Back when I was a kid, slightly masculine or punk aesthetics were highly favorable in my eyes. As an angsty genderqueer youngster, Avril Lavigne's style spoke to me pretty loudly. At the time, I was toying with the label "tomboy," a descriptor that had been assigned to me by many of my family members and friends. Although I'd later grow to understand the problematic nature of that term, "tomboy" was my identity, and Lavigne's arguable invention of the tomboy in the early 2000s became my main inspiration for practicing androgyny.
My look for many years was limited to heavy black eyeliner and Converse-accented vibes that made me feel at home in my pouty punky body. Today, I look back now and cringe at some of the looks she rocked that I tried to replicate, from the overly excessive way I smudged my liner on, to my obsession with camouflage everything, and my overwhelming need to steal as many ties as possible from my dad.
Lavigne really played up the "I'm a punk tomboy who doesn't give a damn about what you think" persona. Although it may have been a little over the top and not aesthetically pleasing to everyone, her sartorial philosophy certainly spoke to me for many years and helped me become more comfortable with my androgynous identity. So without further ado, here are some early 2000s trends that our favorite SK8R girl started through her statement-making outfits.
1. Sweat Wrist Bands
No longer just a staple of overly-prepared joggers and aerobics-lovers, Lavigne made the sweat wristband an essential for any skater girl or guy amongst her fans. I know I owned about four of these.
2. High Top Converse
Chuck Taylor All Star '70, $85, converse.com
Thanks to Avril, the only shoes I wore for years in elementary school were black high top Converse, just like the ones she rocked at every show, public appearance, and red carpet event.
Lavigne proved that a necktie can pretty much go with anything, and can be worn as more of a necklace-like accessory than a piece that accents a polished or tailored suit. I certainly followed this trend, and was overwhelmed with joy when my grandpa gifted me with a tie that was the same shade of red as the one she rocked so often.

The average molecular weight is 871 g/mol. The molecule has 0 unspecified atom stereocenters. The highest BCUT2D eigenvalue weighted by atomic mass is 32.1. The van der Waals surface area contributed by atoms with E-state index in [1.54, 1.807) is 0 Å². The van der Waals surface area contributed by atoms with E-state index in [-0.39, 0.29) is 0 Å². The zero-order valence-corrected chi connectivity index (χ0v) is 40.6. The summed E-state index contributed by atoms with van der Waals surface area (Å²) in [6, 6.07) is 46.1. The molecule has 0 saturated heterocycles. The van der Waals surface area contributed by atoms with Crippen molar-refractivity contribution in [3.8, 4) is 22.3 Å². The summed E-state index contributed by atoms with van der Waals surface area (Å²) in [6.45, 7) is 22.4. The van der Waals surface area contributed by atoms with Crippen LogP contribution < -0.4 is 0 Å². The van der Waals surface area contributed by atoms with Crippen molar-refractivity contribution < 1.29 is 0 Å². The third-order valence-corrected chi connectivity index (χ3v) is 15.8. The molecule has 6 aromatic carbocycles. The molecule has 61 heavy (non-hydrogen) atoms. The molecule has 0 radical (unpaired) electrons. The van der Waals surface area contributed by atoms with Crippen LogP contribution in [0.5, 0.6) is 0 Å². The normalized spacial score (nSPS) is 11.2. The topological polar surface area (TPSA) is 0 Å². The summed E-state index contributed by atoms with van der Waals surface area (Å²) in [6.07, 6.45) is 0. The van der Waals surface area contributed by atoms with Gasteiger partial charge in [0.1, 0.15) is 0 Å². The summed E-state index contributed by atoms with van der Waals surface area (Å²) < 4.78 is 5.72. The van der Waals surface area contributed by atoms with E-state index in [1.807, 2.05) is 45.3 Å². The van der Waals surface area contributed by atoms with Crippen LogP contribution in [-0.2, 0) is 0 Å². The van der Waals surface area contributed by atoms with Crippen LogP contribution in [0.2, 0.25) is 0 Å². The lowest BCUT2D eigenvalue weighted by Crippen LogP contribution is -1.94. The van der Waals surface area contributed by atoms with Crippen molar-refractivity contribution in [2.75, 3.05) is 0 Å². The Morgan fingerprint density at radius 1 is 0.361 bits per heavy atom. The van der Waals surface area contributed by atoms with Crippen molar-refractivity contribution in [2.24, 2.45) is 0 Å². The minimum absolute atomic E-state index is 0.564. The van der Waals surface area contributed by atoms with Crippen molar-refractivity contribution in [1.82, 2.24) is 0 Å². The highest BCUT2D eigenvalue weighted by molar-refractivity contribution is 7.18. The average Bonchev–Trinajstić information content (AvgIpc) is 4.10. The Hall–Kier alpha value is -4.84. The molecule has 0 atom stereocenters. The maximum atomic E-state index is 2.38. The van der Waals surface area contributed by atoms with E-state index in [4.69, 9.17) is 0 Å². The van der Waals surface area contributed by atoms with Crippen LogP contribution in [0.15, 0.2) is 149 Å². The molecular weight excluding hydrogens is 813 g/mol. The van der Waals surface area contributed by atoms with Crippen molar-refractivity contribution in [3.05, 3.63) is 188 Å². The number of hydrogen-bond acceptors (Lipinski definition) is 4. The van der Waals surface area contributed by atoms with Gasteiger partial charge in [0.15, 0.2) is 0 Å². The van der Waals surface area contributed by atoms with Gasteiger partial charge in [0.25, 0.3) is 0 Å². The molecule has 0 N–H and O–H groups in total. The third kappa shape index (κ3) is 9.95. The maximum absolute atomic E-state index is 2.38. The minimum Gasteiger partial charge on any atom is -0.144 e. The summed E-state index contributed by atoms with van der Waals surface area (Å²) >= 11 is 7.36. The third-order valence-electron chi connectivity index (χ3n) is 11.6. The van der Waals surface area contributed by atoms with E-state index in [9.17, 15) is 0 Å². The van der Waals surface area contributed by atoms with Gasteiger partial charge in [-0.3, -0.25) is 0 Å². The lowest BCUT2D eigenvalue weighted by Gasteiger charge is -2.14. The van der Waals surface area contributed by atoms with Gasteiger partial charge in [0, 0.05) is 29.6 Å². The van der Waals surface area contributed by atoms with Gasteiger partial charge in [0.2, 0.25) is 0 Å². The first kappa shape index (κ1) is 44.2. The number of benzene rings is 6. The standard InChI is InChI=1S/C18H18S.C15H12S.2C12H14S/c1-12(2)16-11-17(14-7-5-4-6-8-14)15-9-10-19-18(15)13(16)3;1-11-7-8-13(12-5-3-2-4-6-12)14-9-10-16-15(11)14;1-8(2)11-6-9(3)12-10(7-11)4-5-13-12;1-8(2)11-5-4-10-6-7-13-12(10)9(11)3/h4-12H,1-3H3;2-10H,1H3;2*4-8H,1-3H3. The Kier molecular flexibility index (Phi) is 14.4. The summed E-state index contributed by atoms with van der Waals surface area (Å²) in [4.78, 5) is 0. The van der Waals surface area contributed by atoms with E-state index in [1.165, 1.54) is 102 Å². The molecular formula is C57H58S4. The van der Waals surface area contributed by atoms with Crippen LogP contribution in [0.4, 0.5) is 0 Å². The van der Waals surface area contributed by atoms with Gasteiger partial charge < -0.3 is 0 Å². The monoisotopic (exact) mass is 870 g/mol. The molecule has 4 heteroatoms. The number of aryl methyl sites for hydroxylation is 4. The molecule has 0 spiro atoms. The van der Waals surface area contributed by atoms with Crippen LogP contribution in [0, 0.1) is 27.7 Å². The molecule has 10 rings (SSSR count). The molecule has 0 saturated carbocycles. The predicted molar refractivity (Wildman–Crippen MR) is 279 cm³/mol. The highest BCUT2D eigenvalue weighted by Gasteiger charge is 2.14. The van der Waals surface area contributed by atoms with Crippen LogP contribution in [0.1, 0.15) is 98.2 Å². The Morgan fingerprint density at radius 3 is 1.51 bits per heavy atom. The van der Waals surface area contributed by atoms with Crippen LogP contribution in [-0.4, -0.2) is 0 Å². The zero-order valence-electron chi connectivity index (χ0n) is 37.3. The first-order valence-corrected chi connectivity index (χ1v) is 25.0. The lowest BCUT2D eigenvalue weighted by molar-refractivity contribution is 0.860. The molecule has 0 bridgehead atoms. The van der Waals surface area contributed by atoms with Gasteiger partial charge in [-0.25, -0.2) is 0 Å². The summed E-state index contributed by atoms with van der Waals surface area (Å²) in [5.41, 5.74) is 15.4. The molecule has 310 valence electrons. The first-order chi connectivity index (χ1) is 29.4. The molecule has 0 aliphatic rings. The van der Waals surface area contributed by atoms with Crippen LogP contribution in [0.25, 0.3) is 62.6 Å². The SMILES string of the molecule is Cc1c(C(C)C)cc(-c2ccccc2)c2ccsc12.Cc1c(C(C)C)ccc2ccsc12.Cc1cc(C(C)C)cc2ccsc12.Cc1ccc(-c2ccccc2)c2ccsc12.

4. Chipped Black Nail Polish
This may have been a staple for other rockers before her of multiple genders, but Lavigne made the punk aesthetic of aging manicures a thing in pop star-dom and in my own friend circle. Black is still pretty much the only color I rock on my nails to this day, and I still embrace the unavoidable chipping.
5. Heavy Black Eyeliner
In the early 2000s, Lavigne was a huge fan of under-eye black liner, and has only stepped up her application game since then to include more and more black pigment. Thanks to the musician, the only makeup my best friend and I rocked for years was thick black eyeliner, clumsily applied of course.
6. Flat-Ironed Hair
Lavigne's hair was always pin-straight throughout the early 2000s, which compelled me and many other young fans to use our first heating tool in order to match her flat-ironed locks.
7. Camo Everything
Not only did she popularize camouflage-printed pants, but she also rocked camo tops and (later in her career) skirts. I have a lot of camo pants and jackets to show for this trend.
8. The Studded Belt
Lavigne's been rocking studded belts since the beginning of her career. Although I never personally cared for belts, I bought multiple Hot Topic studded creations just to say I owned them.
9. Rubber Bracelets
Lavigne wore dozens of black rubber bracelets at once pretty regularly. While she may not have started the trend (since everyone in the early 2000s was rocking these babies), she definitely popularized the look amongst her fans.
The star often rocked menswear, like bowties and jackets, at red carpet events. And in less formal arenas, she would sport her Dickies shorts low enough to reveal men's briefs. Her outfits definitely de-stigmatized any gender binaries she as a female pop star was likely expected to follow, which was endlessly encouraging for others who hoped to do the same.
11. Emo Stars & Cross Bones
Lavigne was a big fan of emo stars and skulls, often rocking one or both on her clothes, accessories, and even sometimes in her album artwork. This paved the way for more people to accessorize with these punk identifiers, however cheesy they may seem to us now.
Although many of these trends may be a little out of date now, let's give thanks to the pop punk queen who took androgyny to the eyes of the masses and inspired many young masculine people of all gender identities along the way.
Images: Courtesy Converse (1)